The decision not to reinstate a vital training allowance for school leavers with a disability by allocating funding in the budget ‘is a cruel blow’, Louth TD Imelda Munster has said.
The Sinn Féin representative earlier this summer highlighted the HSE’s announcement to cut the Rehabilitative Training Allowance for attendees of the National Learning Network’s courses across the State, including at facilities at the Ramparts, Carroll Village and Wilton House in Dundalk.
Participants on the courses, which teaches living and social skills to school leavers with disabilities, were due to be given an additional €31.80 per week, like their counterparts who are already on similar educational programmes.
But the decision by the HSE to cut the funding to new participants, including to around six in Dundalk, drew strong reaction from disability campaigners around the State and a high-profile campaign for its reinstatement, started by the young people affected, was brought to the gates of Leinster House.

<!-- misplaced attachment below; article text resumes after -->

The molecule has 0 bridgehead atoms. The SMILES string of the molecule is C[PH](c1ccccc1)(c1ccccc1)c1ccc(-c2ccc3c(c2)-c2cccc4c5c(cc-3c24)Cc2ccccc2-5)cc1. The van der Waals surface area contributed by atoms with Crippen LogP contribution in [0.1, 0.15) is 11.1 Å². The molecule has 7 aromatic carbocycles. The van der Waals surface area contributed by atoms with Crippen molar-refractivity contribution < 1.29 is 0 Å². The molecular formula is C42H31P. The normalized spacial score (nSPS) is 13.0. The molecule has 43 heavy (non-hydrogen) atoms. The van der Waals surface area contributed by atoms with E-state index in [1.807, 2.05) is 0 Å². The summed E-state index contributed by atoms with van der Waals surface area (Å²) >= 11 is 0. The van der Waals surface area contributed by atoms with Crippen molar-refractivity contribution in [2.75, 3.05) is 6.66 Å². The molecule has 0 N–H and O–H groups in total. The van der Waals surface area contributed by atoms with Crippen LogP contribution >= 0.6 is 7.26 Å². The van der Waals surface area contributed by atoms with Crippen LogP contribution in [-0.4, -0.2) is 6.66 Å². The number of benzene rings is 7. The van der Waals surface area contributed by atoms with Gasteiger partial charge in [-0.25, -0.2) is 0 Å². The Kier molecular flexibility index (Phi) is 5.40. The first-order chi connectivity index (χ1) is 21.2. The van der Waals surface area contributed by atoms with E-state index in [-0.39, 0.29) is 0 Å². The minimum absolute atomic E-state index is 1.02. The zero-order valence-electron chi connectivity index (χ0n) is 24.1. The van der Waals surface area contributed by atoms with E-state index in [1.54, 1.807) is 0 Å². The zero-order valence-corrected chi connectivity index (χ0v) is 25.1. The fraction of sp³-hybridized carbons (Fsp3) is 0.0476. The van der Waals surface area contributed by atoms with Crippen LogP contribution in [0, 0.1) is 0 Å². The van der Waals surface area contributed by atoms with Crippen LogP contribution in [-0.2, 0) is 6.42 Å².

Ms Munster said it was shocking that the government had not used the opportunity of Budget 2020 to correct ‘this huge injustice’.
She said: ‘The government has chosen to ignore the pleas from the young people, disability campaigners and politicians like myself who have called on them to reinstate the training allowance. They have taken money straight out of the pockets of those who need it the most – the young people who are starting courses in Dundalk and elsewhere who already have to overcome significant disadvantage in their lives.
‘Last month, campaigners brought a solution to this issue, which would have seen the training allowance restored for all new participants, while the government carried out a timely review into how the allowance should be paid in future.
‘The advocate groups said that if the review suggested that another agency, such as Solas, should manage the allowance, then they would accept that.
‘But Wednesday’s budget contained no hope for these school leavers in Dundalk and the decision to cut the allowance, which saves a measly €250,000 this year, stands.
‘It is shocking, non-sensical and a cruel blow’.